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10 Dining Trends To Watch In 2022 | Industry Report

10 Dining Trends To Watch In 2022 | Industry Report

After suffering through months of prolonged lockdowns, there’s finally light at the end of the tunnel for a large portion of the Australian population. And, as restrictions ease, experts predict that a revenge spending boom is on the horizon.

According to a survey by Shopper, Aussie households saved over $140 billion during the course of the pandemic, and many are planning to splurge their hard-earned dollars after being restricted for so long.

The same survey found that 40% of Australian consumers are looking forward to spending on dining out, which is welcome news for our hospitality community that’s done it tough for so long. 

While the post-lockdown desire for revenge spending will provide a much-needed revenue boost for hospitality businesses, it’s important to remember that, at some point, life will return to normal. And, this begs the question:

What will happen when the revenge spending bubble bursts?

The future of dining: 10 trends to watch

The Covid-19 pandemic resulted in lockdowns, seemingly endless restrictions and a dramatic shift in how people interact with each other on a daily basis. As a result, customers have become accustomed to living their lives in a very different manner to how they did in the past. 

In a post-covid world, hospitality venues will have to adapt their workflows and processes to ensure they’re offering the most convenient service at the highest standard. And, while some Covid routines will fall into obscurity, others are set to remain for years to come.

To help hospitality businesses stay ahead of the curve, we’ve analysed industry trends and statistics to understand what customers really want and how technology will impact dining, so venues can consistently deliver exceptional experiences for their guests.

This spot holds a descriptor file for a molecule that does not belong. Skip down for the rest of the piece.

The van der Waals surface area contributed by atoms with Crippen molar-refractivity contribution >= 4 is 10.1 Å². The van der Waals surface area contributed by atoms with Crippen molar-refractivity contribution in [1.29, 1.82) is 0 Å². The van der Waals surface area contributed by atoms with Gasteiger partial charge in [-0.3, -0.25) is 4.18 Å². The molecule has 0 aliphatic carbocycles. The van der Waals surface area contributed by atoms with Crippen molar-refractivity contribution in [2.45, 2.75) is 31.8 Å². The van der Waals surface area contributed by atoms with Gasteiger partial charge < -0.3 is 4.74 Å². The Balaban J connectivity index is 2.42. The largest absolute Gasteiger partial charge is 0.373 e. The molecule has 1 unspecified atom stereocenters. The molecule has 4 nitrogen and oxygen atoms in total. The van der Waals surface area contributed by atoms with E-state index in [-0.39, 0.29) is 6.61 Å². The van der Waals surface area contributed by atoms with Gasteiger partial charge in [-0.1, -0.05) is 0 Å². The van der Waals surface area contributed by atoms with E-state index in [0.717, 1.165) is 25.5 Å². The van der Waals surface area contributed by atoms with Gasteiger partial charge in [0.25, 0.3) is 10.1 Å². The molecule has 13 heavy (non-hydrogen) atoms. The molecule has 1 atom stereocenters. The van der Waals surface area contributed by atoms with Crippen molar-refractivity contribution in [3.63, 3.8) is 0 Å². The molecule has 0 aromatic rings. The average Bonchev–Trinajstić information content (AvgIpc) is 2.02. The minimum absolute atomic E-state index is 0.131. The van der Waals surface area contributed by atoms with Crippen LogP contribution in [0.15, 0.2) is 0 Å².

1. Digital payments will dominate
  2. Contactless ordering to reach new heights
  3. The acceleration of food delivery
  4. Customers crave personalised experiences
  5. Conscious consumers crave meat-free menu options
  6. Sustainability matters more than ever
  7. Food waste under the microscope
  8. Bid farewell to paper and plastic
  9. Alfresco dining is here to stay
  10. A different kind of takeaway

Prepare your venue for the future of dining

Download our free White Paper that studies national data to identify 10 dining trends that will shape the future of dining in Australia.

Trend 1: Digital payments will dominate

We’ve all heard the saying “cash is dead” – and while that’s not necessarily true, cash payments have been steadily declining in Australia, with under 27% of consumer payments now made in cash. This decline can largely be attributed to the swift rise in contactless payments options, such as tap-and-go and digital wallets like Apple Pay, thanks to the convenience and safety they offer.

Digital payments will play an increasingly significant role in the future of dining, and it’s predicted that the number of digital payment users will rise from 3.8 million users to 6.2 million by 2025

According to our research, 56% of Australians believe that contactless payment options would make them feel more comfortable dining out. Therefore venues must adopt an integrated payment system so guests can enjoy a safe, quick and convenient payment experience.

Payment Service Provider

Trend 2: Contactless ordering to reach new heights

The prominence of QR codes in our daily lives has significantly increased in the last 18 months, thanks to mandatory venue check-ins. This acceptance into mainstream culture has opened a new and exciting channel for hospitality businesses to embrace as customers return to venues.